View Full Version : OpenCL support in Fremantle/N900?
10-06-2009, 08:26 AM
I hope this is not needless repost but I was unable to find any info regarding this.
According to PoverVR SGX (The GPU on N900) fact sheet the chip ought to support OpenCL embedded profile and they are currently developing drivers for it. Are the OpenCL drivers eventually included in Fremantle or in future releases?
Considering the potential increase of available computing power combined with ease of development for Maemo platform I would rank this as a rather high priority for heavy duty multimedia applications and, this is my personal agenda, for signal processing/mobile data analysis purposes.
Small example application:
Add a AD converter as a USB device and you'll have cheap mobile oscilloscope with data-analysis (e.g FFT) performed via OpenCL.
If/When can we except OpenCL support?
10-06-2009, 08:49 AM
Good question, and OpenCL sounds useful. Note that as far as we know so far the N900 won't support USB host mode (see http://talk.maemo.org/showthread.php?t=31921) so your particular use case may not be possible.
10-06-2009, 08:58 AM
Shame about the lack of host mode.
I had plans to use N900 as a platform for applications similar such as this:
Thankfully Bluetooth can be used as a replacement (Or make the client emulate an USB host). In order to keep the thread on topic the example ought to be considered disregarding the USB limitation.
10-10-2009, 04:37 AM
I'd imagine the DSP would be better suited and have more power to do FFT...
10-12-2009, 06:19 PM
Could OpenCL be used to address the DSP with proper drivers? (I know next to nothing about opencl atm...)
10-12-2009, 06:33 PM
OpenCL aims at using graphics chip to perform specific operations which take a lot of time on the CPU. Usually, this is done when trying to enhance the speed of floating point operations, etc.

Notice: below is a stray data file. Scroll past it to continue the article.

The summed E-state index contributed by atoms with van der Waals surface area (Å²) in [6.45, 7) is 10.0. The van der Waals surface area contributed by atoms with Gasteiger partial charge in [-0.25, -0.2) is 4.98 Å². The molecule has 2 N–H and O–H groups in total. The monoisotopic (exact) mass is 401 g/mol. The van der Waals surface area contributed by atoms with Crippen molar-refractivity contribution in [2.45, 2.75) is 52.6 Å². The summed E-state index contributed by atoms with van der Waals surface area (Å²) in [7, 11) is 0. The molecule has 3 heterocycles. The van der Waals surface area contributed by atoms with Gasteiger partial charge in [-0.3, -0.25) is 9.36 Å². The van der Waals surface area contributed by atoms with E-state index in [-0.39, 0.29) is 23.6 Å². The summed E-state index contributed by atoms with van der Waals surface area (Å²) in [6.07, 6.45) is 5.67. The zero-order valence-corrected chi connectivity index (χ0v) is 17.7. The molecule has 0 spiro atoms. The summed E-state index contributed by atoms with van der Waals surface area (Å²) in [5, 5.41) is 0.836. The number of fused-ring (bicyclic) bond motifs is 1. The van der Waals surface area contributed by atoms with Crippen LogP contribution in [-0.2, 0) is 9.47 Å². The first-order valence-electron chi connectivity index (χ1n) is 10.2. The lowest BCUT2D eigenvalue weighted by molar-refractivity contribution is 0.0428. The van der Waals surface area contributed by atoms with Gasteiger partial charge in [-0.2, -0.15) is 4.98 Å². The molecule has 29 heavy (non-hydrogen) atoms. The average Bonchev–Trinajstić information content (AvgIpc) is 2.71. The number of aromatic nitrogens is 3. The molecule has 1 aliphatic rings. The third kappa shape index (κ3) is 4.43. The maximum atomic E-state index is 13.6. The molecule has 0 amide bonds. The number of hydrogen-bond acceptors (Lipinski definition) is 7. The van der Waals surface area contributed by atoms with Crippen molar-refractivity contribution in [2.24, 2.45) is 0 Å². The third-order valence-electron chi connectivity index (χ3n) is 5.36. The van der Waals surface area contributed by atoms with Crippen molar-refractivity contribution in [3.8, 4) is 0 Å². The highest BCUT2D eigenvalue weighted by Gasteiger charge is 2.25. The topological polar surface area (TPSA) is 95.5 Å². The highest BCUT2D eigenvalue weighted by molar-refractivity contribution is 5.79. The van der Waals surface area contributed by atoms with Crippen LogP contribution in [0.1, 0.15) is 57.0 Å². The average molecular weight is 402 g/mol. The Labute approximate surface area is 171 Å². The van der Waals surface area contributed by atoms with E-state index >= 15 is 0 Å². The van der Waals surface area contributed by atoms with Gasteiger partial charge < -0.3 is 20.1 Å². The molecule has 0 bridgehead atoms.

ARM works quite differently than the usual x86 platform (or PPC, for that matter). I'm not saying it wouldn't be useful, I'm saying it would be less useful that the performance gain you get on proper desktops/laptops.
The DSP, as was pointed out, will give pretty good performance when used properly, and developing for the DSP directly will be a lot easier than trying to write a wrapper that would then be used by a yet-to-be-written port of OpenCL. Let's not forget this is a limited hardware platform, and the more you wrap, the more you lose.
Think of it as a hot water bottle that you put in bed during cold winter nights. You can wrap it with a big towel, so you don't burn your beloved feet, but in the end, you'll lose some potential heating power. It's up to you to see how much performance you need.
That being said, using bluetooth/wifi to provide connectivity to your sensor, and then doing CPU/DSP intensive operations is going to be a big battery drainer.
(Disclaimer: I didn't read the link) Are you really sure the idea is sound?
10-13-2009, 07:40 AM
There was a port scudding about on the N810 wasn't there?
Best bet would be to compile that and take a look at which operations could usefully be performed on the DSP (and the PowerVR too may even be possible), then convert (i.e. make the fn a wrapper to run code on the DSP) some functions and see if it's faster.
I'm interested anyway.
10-13-2009, 09:13 AM
Although it may not have many real-world uses today, if the library is there, it may have a very real future benefit on newer hardware and can reach maturity when those use-cases become viable.
10-13-2009, 10:56 AM
Would there be much interest in e.g. a widget you could use to offload larger, more complex operations onto your desktop PC or local supercomputer? :)
With a linux host and the special restricted clone call, it ought to be (securely) doable with native code, let alone embedding and sandboxing a parrot, mono, or java VM.
10-13-2009, 06:40 PM
That is why we already run applications on remote computer with e.g. SSH (withand without X11 forwarding), and why ccache is useful to offload compilation to other computers.
10-14-2009, 01:32 PM
I meant for applications, not users directly. E.g. offload a large, time-consuming computation to a pc or supercomputer and then get notified when it's done.
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